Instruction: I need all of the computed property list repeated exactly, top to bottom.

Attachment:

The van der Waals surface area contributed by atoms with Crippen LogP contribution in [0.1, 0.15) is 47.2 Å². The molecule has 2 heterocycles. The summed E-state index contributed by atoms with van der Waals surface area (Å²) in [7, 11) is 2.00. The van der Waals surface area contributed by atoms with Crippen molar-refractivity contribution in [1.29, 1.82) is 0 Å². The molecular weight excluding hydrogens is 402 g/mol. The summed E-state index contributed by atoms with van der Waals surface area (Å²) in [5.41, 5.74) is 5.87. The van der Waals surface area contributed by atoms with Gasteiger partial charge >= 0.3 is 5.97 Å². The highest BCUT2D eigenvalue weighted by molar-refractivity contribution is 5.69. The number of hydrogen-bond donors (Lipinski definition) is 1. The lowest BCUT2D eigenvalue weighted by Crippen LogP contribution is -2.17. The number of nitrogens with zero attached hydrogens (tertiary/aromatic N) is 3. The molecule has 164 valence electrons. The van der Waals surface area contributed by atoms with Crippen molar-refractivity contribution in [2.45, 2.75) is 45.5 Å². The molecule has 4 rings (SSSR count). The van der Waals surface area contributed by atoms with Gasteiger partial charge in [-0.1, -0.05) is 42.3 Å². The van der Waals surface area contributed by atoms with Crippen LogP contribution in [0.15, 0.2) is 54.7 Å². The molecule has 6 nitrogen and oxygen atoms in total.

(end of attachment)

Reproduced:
The van der Waals surface area contributed by atoms with Crippen LogP contribution in [0.1, 0.15) is 47.2 Å². The molecule has 2 heterocycles. The summed E-state index contributed by atoms with van der Waals surface area (Å²) in [7, 11) is 2.00. The van der Waals surface area contributed by atoms with Crippen molar-refractivity contribution in [1.29, 1.82) is 0 Å². The molecular weight excluding hydrogens is 402 g/mol. The summed E-state index contributed by atoms with van der Waals surface area (Å²) in [5.41, 5.74) is 5.87. The van der Waals surface area contributed by atoms with Gasteiger partial charge >= 0.3 is 5.97 Å². The highest BCUT2D eigenvalue weighted by molar-refractivity contribution is 5.69. The number of hydrogen-bond donors (Lipinski definition) is 1. The lowest BCUT2D eigenvalue weighted by Crippen LogP contribution is -2.17. The number of nitrogens with zero attached hydrogens (tertiary/aromatic N) is 3. The molecule has 164 valence electrons. The van der Waals surface area contributed by atoms with Crippen molar-refractivity contribution in [2.45, 2.75) is 45.5 Å². The molecule has 4 rings (SSSR count). The van der Waals surface area contributed by atoms with Gasteiger partial charge in [-0.1, -0.05) is 42.3 Å². The van der Waals surface area contributed by atoms with Crippen LogP contribution in [0.15, 0.2) is 54.7 Å². The molecule has 6 nitrogen and oxygen atoms in total.